Neural Lace, Meshnet, and What Is the Future of the Mind?
Where does thinking come from? How does it work? Science fiction has some ideas. Like no other genre, science fiction is able to question the human condition while imagining new potential for human growth. Such changes might be beneficial or destructive. One of these core science fiction questions is “What is the nature of the human mind?”
The Mind is What the Brain Does
Neuroscience and neurology today include in-depth studies, guesses, and solid conclusions that the mind is what the brain does (Marvin Minsky made the phrase ‘the mind is what the brain does’ famous).
As such we are physical beings, rich with complex biology governed by physical and chemical interactions of all types. This scientific context places many of science fiction’s explorations in a naturalistic context, even a mechanical one full of thinking computers and robots. The most typical context for questioning the mind in science fiction relates to the rise of artificial intelligence. Within that is a special form of artificial or augmented intelligence that I love, called neural lace, a superthin network of wires that wrap through neurons in the brain. It’s a great metaphor in fiction, and, it’s also becoming a viable reality.
Neural lace was perhaps first coined by author Iain Banks, in his The Culture series (http://www.iain-banks.net/books/ ) For example, in his novel ‘Surface Detail’ the character Y’breq was implanted with a neural lace.
Borne out of existing technologies, neural lace isn’t as far-fetched an idea as it at first seems. Researchers at Harvard and the National Center for Nanoscience and Technology in China have created a neural lace variation — a kind of array of sensors that can be injected into the brain. My main source for their studies was “Syringe-injectable electronics” (Nature Nanotechnology 10, 629–636 (2015) doi:10.1038/nnano.2015.115 ) Authors are Jia Liu, Tian-Ming Fu, Zengguang Cheng, Guosong Hong, Tao Zhou, Lihua Jin, Madhavi Duvvuri, Zhe Jiang, Peter Kruskal, Chong Xie, Zhigang Suo, Ying Fang & Charles M. Lieber. Consider this, from the authors’ abstract:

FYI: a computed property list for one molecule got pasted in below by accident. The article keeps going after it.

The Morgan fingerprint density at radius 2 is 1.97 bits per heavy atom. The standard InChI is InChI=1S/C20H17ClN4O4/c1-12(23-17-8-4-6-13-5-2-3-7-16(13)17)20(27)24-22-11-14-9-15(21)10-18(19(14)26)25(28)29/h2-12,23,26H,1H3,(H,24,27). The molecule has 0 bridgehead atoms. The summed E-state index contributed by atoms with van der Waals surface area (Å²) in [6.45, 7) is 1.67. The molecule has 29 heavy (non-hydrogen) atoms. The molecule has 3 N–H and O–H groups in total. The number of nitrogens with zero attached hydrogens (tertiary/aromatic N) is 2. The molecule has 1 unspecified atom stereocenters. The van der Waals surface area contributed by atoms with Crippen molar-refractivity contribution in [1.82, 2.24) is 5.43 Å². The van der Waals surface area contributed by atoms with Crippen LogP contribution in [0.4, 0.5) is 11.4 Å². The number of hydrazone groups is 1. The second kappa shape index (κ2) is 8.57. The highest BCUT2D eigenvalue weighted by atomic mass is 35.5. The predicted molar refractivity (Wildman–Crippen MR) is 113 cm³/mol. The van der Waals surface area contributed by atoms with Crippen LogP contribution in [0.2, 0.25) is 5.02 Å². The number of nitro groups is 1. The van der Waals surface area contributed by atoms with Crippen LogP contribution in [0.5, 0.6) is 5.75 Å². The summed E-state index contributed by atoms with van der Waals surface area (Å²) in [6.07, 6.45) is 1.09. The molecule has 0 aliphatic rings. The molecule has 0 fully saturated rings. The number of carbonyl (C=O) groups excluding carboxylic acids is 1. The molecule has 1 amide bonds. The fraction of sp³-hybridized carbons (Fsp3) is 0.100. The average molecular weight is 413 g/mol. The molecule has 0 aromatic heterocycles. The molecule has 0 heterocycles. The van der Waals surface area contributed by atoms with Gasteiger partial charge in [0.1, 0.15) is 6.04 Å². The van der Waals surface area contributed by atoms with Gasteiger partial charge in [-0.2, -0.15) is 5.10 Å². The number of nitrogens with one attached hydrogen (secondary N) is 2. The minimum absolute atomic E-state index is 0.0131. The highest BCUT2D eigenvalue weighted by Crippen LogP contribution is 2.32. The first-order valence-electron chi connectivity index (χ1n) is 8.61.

Seamless and minimally invasive three-dimensional interpenetration of electronics within artificial or natural structures could allow for continuous monitoring and manipulation of their properties. Flexible electronics provide a means for conforming electronics to non-planar surfaces, yet targeted delivery of flexible electronics to internal regions remains difficult. Here, we overcome this challenge by demonstrating the syringe injection (and subsequent unfolding) of sub-micrometre-thick, centimetre-scale macroporous mesh electronics through needles with a diameter as small as 100 μm. Our results show that electronic components can be injected into man-made and biological cavities, as well as dense gels and tissue, with >90% device yield. (link: http://www.nature.com/nnano/journal/v10/n7/full/nnano.2015.115.html#author-information )
Translation: we are able to inject tiny electronic webs into the brain, and control them electronically.
Even bold innovators like Elon Musk are in on neural lace: http://www.recode.net/2016/6/2/11837544/elon-musk-neural-lace
Would Neural Lace Help You Be Able to Change Your Mind?
Beyond that neural lace is beginning to exist, we already know from modern neuroscience that the brain consists of multiple modules that cooperate, that feedback and constrain each other, and that work simultaneously ‘in parallel.’ The ways that it can constrain itself can lock-in thoughts, and make it difficult to create new habits and new thinking. Would neural lace be able to get us out of this lockmind, a kind of viral lockjaw of thinking?
I think it might. Years and years ago (in high school biology actually… 1984?) I read studies of brain science related to preventing seizures in epileptic patients. These were Gazzaniga and Sperry’s initial studies and invention of the corpus calloscotomy, splitting the brain of severe epileptics to prevent surges of electricity moving from one hemisphere to the other. The procedure prevented certain types of siezures. It also became some of the early all-too fashionable notion of a distinct ‘right brain’ versus ‘left brain’ description in too many fields, such as my home turf of the arts. (As if artists can’t be analytic!)